(Dantas vs. Nam @ Shooto Brazil 33, 8/25/12. Skip to 4:26 for the knockout.)
By Jim Genia
The Merriam-Webster dictionary defines “folly” as “lack of good sense or normal prudence and foresight.” Bellator president Bjorn Rebney, however, likely now defines it as making the ridiculous mistake of letting one of his champions fight somewhere else. This past weekend, Bellator bantamweight king Eduardo Dantas was allowed by his American employers to take a fight closer to home in Rio de Janeiro, for the promotion Shooto Brasil. There, he met Oregon-based fighter Tyson Nam — a 12-4 regional competitor and, by all appearances, easy prey. And guess what? Dantas got knocked the heck out in the first round. Yeah, Bellator done goofed.
If there are unwritten rules to promoting MMA events, somewhere near the top of the list has to be “never let your champs fight in other shows.” Because, really, while the reward for said fighter winning is the implication that your organization is superior in terms of the quality of its competitors, the risk is that your guy could get his butt kicked. In that scenario, what’s implied (or sometimes stated explicitly) is that your fighters suck — or, at the very least, that the fighters in the other shows are better. And who wants to be the one with the weaker fighters?
Not the UFC, that’s for sure. Take for instance the failed contract negotiations to get heavyweight legend Fedor Emelianenko into the Octagon, and the alleged stipulation that Fedor, if he signed with the UFC, wouldn’t have been allowed to even compete in sambo tournaments in Mother Russia. Do you think Dana White wants tarnished fighters? He doesn’t even want them losing in something that’s not even mixed martial arts! (Sadly, this wasn’t always policy; see below.)
Of course, Bellator had its reasons for allowing Dantas to do his thing in Brazil. For one, due to Bellator’s reliance on tournaments to anoint top contenders, their champs fight pretty infrequently, and Dantas does have to eat, make car payments, deal with credit card bills, etc. Therefore, a paycheck that comes maybe twice a year probably doesn’t cut it. So why not let him work a shift somewhere else? Also, Dantas isn’t the first Bellator champ to be allowed to stray; former lightweight pack leader Eddie Alvarez was allowed to compete in DREAM in Japan, and Alvarez came away victorious.
In that example, the Bellator hardware lost none of its luster. But at the end of the day, is the risk worth it? The answer is “no.” Because right now, everyone is watching YouTube clips of Bellator’s top 135-pound fighter getting put to sleep at some show in South America, and the conclusion those viewers are coming to is that when it comes to bantamweights, Shooto Brasil has got Bellator beat. It’s a guarantee that that’s the last thing Rebney wants. You know what he probably does want right now? A freakin’ time machine.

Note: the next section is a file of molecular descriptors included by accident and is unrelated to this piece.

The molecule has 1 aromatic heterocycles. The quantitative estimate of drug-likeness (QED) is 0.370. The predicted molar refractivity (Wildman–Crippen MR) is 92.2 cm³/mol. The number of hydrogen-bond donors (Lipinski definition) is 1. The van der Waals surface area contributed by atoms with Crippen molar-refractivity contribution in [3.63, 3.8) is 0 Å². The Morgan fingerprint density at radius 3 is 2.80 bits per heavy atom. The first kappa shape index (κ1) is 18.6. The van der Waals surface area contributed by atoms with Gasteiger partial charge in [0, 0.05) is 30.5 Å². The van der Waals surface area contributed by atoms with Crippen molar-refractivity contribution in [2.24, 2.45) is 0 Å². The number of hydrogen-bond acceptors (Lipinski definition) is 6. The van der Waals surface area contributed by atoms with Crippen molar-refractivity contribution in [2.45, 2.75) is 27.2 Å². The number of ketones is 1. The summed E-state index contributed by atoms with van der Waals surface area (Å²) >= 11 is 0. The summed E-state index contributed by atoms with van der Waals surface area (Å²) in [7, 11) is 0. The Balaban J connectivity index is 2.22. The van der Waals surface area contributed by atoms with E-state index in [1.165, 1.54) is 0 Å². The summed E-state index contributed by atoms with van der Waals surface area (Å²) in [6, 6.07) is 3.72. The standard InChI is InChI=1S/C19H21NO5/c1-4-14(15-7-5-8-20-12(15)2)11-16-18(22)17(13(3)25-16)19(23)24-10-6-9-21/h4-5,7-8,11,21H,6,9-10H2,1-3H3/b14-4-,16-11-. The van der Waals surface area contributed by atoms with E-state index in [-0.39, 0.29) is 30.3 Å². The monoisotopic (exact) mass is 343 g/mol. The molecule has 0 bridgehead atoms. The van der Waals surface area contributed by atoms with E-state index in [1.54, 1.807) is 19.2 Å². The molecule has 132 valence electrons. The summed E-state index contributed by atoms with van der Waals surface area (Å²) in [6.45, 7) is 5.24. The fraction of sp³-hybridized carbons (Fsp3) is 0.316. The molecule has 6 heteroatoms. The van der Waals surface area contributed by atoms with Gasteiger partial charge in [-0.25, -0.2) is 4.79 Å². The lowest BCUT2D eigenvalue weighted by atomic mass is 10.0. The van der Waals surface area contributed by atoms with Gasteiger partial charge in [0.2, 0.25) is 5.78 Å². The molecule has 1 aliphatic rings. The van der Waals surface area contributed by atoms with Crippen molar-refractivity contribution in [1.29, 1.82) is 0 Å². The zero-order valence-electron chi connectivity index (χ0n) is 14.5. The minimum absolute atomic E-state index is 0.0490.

Other examples of fighters who belong to one organization taking ill-advised fights in other organizations and paying for their folly include:
- Chuck Liddell, who, with White in tow, flew to Japan to face Quinton “Rampage” Jackson at the 2003 PRIDE Middleweight Grand Prix semifinals. Granted, earlier that year “the Iceman” had gone from top UFC light-heavyweight contender to grappling dummy for a revitalized Randy Couture, and in PRIDE’s Middleweight Grand Prix quarterfinals, Liddell snuffed out Alistair Overeem. But Liddell was still a very valuable piece in Zuffa’s UFC puzzle at the time, and PRIDE was the UFC’s biggest competitor in the MMA market. Loaning them Liddell was mistake — partially because it allowed Rampage to ground Liddell into hamburger meat, but also because it lent credence to the argument (and at the time, these arguments raged) that PRIDE was better.
- Shinya Aoki, who was the DREAM lightweight champ when he hopped on a plane, came to the United States, and took on Gilbert Melendez for the Strikeforce belt. Melendez beat the bejeezus out of the Japanese submission wizard for five solid rounds. It was so thorough a drubbing, you can bet at least one lower-level DREAM executive was ordered to commit seppuku for the mistake.
- You’d think DREAM would’ve learned their lesson with Aoki, but no. No, they didn’t. Hot on the heels of Aoki’s loss, they sent over their second best lightweight in Tatsuya Kawajiri, and this time, Melendez needed only three minutes and fourteen seconds to destroy whatever credibility DREAM’s lightweight division might still have had.
- Back in the days when SEG owned the UFC and the organization was struggling, reigning champ Pat Miletich was allowed to take a fight in the Hawaiian promotion Superbrawl against Japanese one-trick pony Jutaro Nakao. Unfortunately, that one trick Nakao was really good at was the triangle choke, and once Miletich tapped to it, the UFC had itself a champ who’d fought somewhere else and lost. D’oh. What lessened the blow to the UFC brand was the fact that few people watched the UFC at the time (it was banned from pay-per-view), and even fewer knew what Superbrawl was. Since Miletich’s loss was never acknowledged on air, the proverbial bullet was dodged.
- Once he won the YAMMA belt, Travis Wiuff should never have been permitted to fight anywhere else. YAMMA never die!